Pros and Cons of IoT

Understand Internet of Things (IoT)

As economies across the world try to determine the new way of life due to the COVID-19 pandemic, the demand of connected devices continues to rise. These devices are also called the Internet of Things (IoT). IoT consists of internet-compatible devices and machines that share data with each other. IoT devices not only include computers, laptops and smartphones, but also include objects equipped with chips to gather and communicate data over a network (e.g. household security systems, kitchen appliances, heart monitors). It is projected that 75 billion devices will be used around the world by 2025.

Connectivity Basics

Whether its working remotely, connecting virtually to meetings and/or conferences on a smartTV, or making credit card purchases utilizing a smartphone or smartwatch (also known as a wearable device), the resiliency of the devices’ connectivity is essential to the continuous data exchange between machines, systems, and people over the internet. The IoT generates great amounts of data and cloud computing provides a path for that data to transmit to its destination. As such, companies are either investing in improving their internal IT infrastructure and IT resources or contracting with Cloud based services from Amazon, Microsoft, Google, IBM, or similar Cloud Service providers, to obtain a wide range of computing services. In addition, the deployment of 5G networks will offer new opportunities for faster data transmission with lower latency. 

Artificial Intelligence and Benefits of IoT

IoT not only provides the ability to easily access real-time information, no matter where users are located, but also utilizes Artificial Intelligence (AI) to learn from each device’s specific use. AI refers to the ability of a digital computer or computer-controlled robot to perform tasks commonly associated with intelligent beings.

AI enhances the capabilities of IoT by applying machine learning to data generated from the devices and improving decision-making. Consumers/end users experience a sense of convenience and personalization when devices use the data to interact with them on a daily basis and complete tasks. For example, wearable devices notify users when heart rate problems are detected or the smart home knows to turn on lights or set the air conditioner to the right temperature when a user enters the room. The more information the user shares, the better the decision making, improving the overall predictability of the users’ day to day routine.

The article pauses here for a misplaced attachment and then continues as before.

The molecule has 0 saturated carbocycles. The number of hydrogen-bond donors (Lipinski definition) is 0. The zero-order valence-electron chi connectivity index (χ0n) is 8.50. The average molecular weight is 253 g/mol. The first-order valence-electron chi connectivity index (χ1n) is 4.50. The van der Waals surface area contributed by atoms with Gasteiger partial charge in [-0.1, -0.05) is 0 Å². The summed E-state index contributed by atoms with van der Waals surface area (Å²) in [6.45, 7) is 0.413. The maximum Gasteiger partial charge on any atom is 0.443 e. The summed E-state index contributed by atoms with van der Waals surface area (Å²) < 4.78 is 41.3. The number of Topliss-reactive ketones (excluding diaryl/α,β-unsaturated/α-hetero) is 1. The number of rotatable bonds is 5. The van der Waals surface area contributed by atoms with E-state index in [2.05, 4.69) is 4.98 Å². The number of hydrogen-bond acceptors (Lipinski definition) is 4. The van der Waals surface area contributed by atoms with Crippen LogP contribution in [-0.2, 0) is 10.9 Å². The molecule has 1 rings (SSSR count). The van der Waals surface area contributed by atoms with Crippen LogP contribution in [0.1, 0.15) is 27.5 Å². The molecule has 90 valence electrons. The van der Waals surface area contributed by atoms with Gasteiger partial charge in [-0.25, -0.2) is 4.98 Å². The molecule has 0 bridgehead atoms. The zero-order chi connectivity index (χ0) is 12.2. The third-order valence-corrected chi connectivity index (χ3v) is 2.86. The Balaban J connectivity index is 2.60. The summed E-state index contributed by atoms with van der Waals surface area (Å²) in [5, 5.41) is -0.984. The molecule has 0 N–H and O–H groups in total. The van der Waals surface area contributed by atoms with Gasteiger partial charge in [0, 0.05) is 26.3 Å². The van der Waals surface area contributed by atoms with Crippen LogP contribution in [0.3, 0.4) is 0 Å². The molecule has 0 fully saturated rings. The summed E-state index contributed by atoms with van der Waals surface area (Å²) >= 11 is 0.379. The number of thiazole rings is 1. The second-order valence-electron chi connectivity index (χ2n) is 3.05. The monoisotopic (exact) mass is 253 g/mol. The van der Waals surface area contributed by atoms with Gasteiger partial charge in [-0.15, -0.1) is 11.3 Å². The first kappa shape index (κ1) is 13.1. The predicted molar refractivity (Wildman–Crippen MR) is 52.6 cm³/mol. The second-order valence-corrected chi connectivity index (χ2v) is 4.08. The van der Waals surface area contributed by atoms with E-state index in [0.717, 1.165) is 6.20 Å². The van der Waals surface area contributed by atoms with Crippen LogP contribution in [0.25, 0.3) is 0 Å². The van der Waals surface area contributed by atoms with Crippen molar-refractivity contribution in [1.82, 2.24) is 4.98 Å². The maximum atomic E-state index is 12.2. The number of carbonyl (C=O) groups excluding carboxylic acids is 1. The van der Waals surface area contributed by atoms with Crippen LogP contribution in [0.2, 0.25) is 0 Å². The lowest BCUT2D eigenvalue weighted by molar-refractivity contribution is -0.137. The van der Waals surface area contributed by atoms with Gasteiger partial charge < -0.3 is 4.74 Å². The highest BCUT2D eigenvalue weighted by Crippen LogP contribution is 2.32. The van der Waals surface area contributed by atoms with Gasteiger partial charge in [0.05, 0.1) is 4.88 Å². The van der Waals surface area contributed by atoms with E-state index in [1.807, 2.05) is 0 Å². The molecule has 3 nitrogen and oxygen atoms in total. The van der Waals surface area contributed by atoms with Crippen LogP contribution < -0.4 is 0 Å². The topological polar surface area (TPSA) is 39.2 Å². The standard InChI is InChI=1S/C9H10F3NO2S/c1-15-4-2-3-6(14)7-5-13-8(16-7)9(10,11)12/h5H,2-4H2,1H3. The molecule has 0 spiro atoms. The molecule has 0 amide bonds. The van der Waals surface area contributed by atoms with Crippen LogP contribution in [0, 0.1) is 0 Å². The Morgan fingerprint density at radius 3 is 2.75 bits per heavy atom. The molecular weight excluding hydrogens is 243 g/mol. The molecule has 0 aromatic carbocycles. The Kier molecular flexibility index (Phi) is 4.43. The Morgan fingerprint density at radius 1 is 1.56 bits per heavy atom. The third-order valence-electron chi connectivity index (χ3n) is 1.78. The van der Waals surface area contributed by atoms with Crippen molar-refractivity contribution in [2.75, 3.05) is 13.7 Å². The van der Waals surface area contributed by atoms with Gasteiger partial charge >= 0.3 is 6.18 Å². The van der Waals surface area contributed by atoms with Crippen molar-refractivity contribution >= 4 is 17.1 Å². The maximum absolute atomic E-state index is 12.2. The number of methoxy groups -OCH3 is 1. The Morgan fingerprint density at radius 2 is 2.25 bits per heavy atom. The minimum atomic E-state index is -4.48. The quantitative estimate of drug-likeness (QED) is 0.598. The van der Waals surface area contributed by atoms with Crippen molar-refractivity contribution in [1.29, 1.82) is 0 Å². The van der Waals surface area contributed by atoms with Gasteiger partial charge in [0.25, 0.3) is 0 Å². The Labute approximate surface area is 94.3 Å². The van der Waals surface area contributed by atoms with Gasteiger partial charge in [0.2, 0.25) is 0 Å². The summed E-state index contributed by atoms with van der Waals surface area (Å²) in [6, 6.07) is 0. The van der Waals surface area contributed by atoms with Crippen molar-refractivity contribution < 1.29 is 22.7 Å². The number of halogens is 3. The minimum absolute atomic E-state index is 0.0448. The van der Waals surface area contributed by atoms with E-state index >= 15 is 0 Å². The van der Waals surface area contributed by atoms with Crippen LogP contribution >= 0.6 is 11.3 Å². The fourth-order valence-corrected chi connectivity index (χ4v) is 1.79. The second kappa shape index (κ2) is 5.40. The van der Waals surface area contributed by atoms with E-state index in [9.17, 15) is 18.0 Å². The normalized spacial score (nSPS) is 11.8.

From the company perspective, the accessibility of information provides some of the following opportunities:

  • Predict consumer preferences and upcoming business trends and enhance the personalization of products and services;
  • Improve working efficiency by automating repetitive tasks usually performed by employees and free up their time to focus on more complex tasks; and 
  • Improve asset management with equipment using IoT connected sensors to track and monitor performance, detect issues and take appropriate action for resolution.

Realistic Security Concerns

Along with these benefits, IoT provides new ways for cybercriminals to attempt to steal highly-sensitive information and/or take control of systems remotely for financial gain. Mistakes caused by humans both initiate and increase the risks of cyber-crimes and maintaining awareness of cybersecurity risks is the first line of defense. Before investing in a new device, consumers should assess the devices’ security to prevent third parties and cybercriminals from accessing their personal information and monitoring their daily routine. In order for companies to achieve desired business outcomes and manage cybersecurity risks, correct safeguards must be implemented to mitigate the risk each new device type presents to the connected network and must have fast response capabilities for successful attacks.

Final Takeaway On IoT

The power of information provided by these devices touches our lives on a daily basis. As we continue to enjoy the many benefits, we must all do our part and be proactive in establishing a security posture that effectively lessens the risk of threats from cybercriminals.

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Greg Daniel
Greg Daniel | Senior Manager